Medicinal properties of Peganum harmala L. in traditional Iranian medicine and modern phytotherapy: a review
Mina Cheraghi Niroumand, Mohammad Hosein Farzaei, Gholamreza Amin
Journal of Traditional Chinese Medicine, 2015, 35, (1), 104-109.
OBJECTIVE : To review the pharmacological activities of Peganum harmala L. (P. harmala, Nitrariaceae) in traditional Iranian medicine (TIM) and modern phytotherapy.
METHODS : Opinions of TIM and modern phytotherapy about safety and acceptable dosage of this plant are discussed. Various medical properties of P. harmala were collected from important TIM references and added to scientific reports derived from modern medical databases like PubMed, Scirus, ScienceDirect and Scopus.
RESULTS : The main medicinal part of the plant is the seed. In TIM resources, this plant possesses various Pharmacological activities such as carminative, galactagogue, diuretic, emmenagogue, antithrombotic and analgesic. In modern phytotherapy, P. harmala demonstrated numerous medicinal effects including cardiovascular, neurologic, antimicrobial, insecticidal, antineoplasmic, antiproliferative, gastrointestinal and antidiabetic effects. Adverse events such as neuro-sensorial symptoms, visual hallucination, bradycardia, hypotension, agitation, tremors, ataxia, abortion and vomiting cause people to use this plant cautiously. P. harmala is contraindicated during pregnancy, due to its abortive and mutagenic activities. Because of increasing the expression of CYP1A2, 2C19, and 3A4 and inhibition of monoamine oxidase, the pharmacokinetic parameters of drugs which are mainly metabolized by these enzymes may be affected by P. harmala.
CONCLUSION : The medicinal properties declared for this plant in TIM are compared with those
showed in modern phytotherapy. Some of the TIM properties were confirmed in modern phytotherapy
like emetic and analgesic activities and some have not been evaluated in modern phytotherapy such as its therapeutic effects on paralysis, epilepsy and numbness. Finally, the current review provides the evidence for other researchers to use TIM properties of P. harmala as an efficacious natural drug.
Further preclinical and clinical studies for adequate evaluating safety and therapeutic efficacy are recommended.
Key words : Peganum harmala; Pharmacological phenomena; Medicine, traditional; Phytotherapy;
Peganum harmala L. (P. harmala) commonly known as Syrian Rue is a widely used medicinal plant from the family Nitrariaceae.1 The names used in Traditional Iranian Medicine (TIM) for this plant are “Esfand”, “Espand” and “Harmal”.2,3 Its habitat is semi-arid conditions including those which obtain in Iran, steppe areas and sandy soils.4 The primary origin of P. harmala is central Asia but nowadays it grows in Australia, north of Africa and southwest of America.5
It is a highly branched perennial, herbaceous, glabrous plant which grows from 30 to 60 cm tall with short creeping roots. It possesses narrow leaves arranged alternately on fleshy, bright green stiff stems. The flowers are solitary, small, pale yellow or white, and 5-petaled. The fruits are capsules with 3 chambers and about 6 to 10 mm across. The unripe fruits are green and turning orange-brown when mature. The capsules contain more than 50 small black-brown triangular seeds.6,7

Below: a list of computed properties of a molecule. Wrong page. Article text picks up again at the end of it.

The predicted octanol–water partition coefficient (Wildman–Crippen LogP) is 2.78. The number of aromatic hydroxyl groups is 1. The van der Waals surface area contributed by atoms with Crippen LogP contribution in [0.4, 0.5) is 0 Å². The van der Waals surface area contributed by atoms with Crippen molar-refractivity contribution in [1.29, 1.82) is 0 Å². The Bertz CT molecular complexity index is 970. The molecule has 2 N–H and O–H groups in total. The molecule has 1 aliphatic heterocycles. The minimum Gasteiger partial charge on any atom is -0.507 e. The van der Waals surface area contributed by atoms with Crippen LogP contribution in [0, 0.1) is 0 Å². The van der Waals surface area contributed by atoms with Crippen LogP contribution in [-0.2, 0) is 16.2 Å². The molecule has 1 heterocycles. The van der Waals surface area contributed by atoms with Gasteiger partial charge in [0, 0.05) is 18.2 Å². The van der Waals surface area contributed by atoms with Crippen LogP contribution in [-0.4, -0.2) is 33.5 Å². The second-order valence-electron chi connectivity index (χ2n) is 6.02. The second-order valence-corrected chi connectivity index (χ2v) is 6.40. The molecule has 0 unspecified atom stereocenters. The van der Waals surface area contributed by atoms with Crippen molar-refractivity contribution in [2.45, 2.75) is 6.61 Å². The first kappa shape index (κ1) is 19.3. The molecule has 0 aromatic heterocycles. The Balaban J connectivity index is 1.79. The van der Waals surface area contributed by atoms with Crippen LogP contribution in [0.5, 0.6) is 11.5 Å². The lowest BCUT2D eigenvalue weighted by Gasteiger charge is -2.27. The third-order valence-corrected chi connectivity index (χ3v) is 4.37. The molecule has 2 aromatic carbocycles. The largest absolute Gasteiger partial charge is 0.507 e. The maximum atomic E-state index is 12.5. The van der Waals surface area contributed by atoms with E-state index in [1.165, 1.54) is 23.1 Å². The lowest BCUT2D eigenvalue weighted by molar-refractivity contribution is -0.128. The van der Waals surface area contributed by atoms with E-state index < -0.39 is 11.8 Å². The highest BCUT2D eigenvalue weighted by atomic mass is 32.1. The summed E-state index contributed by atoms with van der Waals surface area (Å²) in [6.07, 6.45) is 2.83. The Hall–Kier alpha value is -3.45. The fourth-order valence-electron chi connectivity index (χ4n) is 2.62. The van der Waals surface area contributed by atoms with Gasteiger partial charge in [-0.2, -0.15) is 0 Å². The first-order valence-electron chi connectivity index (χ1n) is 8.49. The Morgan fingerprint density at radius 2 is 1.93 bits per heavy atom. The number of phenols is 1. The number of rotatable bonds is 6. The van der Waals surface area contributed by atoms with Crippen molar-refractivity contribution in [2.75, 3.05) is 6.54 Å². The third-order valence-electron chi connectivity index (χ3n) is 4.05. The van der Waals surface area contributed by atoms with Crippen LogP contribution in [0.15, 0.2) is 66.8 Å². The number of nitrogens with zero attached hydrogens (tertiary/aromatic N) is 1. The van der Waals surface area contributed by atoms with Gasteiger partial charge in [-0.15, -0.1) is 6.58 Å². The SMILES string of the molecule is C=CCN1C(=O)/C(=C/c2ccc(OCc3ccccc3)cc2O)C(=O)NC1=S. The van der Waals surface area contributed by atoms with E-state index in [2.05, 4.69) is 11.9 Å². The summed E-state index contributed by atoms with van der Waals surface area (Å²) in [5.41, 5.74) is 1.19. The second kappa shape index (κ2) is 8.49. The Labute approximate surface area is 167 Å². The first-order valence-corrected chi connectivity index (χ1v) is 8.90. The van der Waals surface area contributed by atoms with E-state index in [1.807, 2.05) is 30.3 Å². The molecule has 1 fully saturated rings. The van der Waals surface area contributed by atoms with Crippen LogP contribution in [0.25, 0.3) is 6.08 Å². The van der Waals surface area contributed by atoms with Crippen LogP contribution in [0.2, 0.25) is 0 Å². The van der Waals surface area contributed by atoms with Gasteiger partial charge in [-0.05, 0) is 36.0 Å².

The main medicinal part of the plant is the seed in both TIM and modern phytotherapy.2,3,6 Pharmacologically active compounds of P. harmala are several alkaloids, β-carbolines (such as harmine, harmaline, harman and harmalol) and the quinazoline derivatives vasicine and vasicinone.8
The ideology of TIM is based on quadratic elements. These elements are air, fire, water, and soil with particular qualities. For example, air is hot and moist, fire is hot and dry, water is cold and moist, and soil is cold and dry. Believers of this doctrine suppose that the entire world is made of quadratic elements and the differences and diversities among objects originate from different ratios of these four elements used in their structures.
This definite quality has been known as temperament (Midzaj).9,10 Theory of temperament also existed
in many other traditional medical ideologies, including Unani (Greek), Arabic, Roman, Indian, European, and Traditional Chinese Medicine.11 Based on this theory, P. harmala is thought to have hot and dry nature.2,3,12,13
The goal of this study is to systematically review the pharmacological activities of P. harmala in TIM and modern phytotherapy. Opinions of TIM and modern phytotherapy about safety and acceptable dosage of this plant are discussed.
Various medical properties of P. harmala were collected from important TIM references including the twentieth book of Al-Havi, the second volum of Canon, the Tohfe- al-omenin and the Makhzan-al-Advia.2,3,12,13 The data added to scientific reports are derived from modern medical literatures. For this purpose, databases including Scopus, PubMed, Web of Science, and Google Scholar were searched for studies focusing on the biological and pharmacological activities, herb/drug interaction and toxicity of P. harmala . Data were collected from 1966 to 2014 (up to June). The search terms were: “Syrian Rue” or “Peganum harmala” or “P. harmala”. There was no language restriction. Results from primary search were screened by two independent investigators. The reference list from retrieved studies was also reviewed for additional applicable articles. All published articles as well as abstracts presented at meetings were evaluated. In vitro, in vivo and human studies were separated and the data from each were discussed in our paper.